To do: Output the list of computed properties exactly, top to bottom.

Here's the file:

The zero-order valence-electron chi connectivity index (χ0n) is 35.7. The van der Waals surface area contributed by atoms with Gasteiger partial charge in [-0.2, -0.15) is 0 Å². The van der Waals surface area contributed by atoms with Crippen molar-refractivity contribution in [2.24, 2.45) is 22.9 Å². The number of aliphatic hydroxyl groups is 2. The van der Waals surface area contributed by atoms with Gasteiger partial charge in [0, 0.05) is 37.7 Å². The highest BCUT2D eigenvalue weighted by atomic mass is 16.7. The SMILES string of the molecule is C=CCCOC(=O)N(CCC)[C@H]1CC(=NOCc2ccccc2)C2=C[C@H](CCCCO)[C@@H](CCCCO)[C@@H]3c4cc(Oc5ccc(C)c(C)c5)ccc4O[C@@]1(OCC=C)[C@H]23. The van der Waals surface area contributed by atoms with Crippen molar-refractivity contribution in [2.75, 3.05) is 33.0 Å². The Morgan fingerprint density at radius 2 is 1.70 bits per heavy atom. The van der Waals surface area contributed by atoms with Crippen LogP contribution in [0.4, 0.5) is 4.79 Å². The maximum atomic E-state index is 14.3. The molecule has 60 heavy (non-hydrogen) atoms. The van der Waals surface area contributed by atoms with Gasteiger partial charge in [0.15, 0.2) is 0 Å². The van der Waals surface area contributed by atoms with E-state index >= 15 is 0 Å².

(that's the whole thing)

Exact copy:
The zero-order valence-electron chi connectivity index (χ0n) is 35.7. The van der Waals surface area contributed by atoms with Gasteiger partial charge in [-0.2, -0.15) is 0 Å². The van der Waals surface area contributed by atoms with Crippen molar-refractivity contribution in [2.24, 2.45) is 22.9 Å². The number of aliphatic hydroxyl groups is 2. The van der Waals surface area contributed by atoms with Gasteiger partial charge in [0, 0.05) is 37.7 Å². The highest BCUT2D eigenvalue weighted by atomic mass is 16.7. The SMILES string of the molecule is C=CCCOC(=O)N(CCC)[C@H]1CC(=NOCc2ccccc2)C2=C[C@H](CCCCO)[C@@H](CCCCO)[C@@H]3c4cc(Oc5ccc(C)c(C)c5)ccc4O[C@@]1(OCC=C)[C@H]23. The van der Waals surface area contributed by atoms with Crippen molar-refractivity contribution in [2.75, 3.05) is 33.0 Å². The Morgan fingerprint density at radius 2 is 1.70 bits per heavy atom. The van der Waals surface area contributed by atoms with Crippen LogP contribution in [0.4, 0.5) is 4.79 Å². The maximum atomic E-state index is 14.3. The molecule has 60 heavy (non-hydrogen) atoms. The van der Waals surface area contributed by atoms with Gasteiger partial charge in [0.15, 0.2) is 0 Å². The van der Waals surface area contributed by atoms with E-state index >= 15 is 0 Å².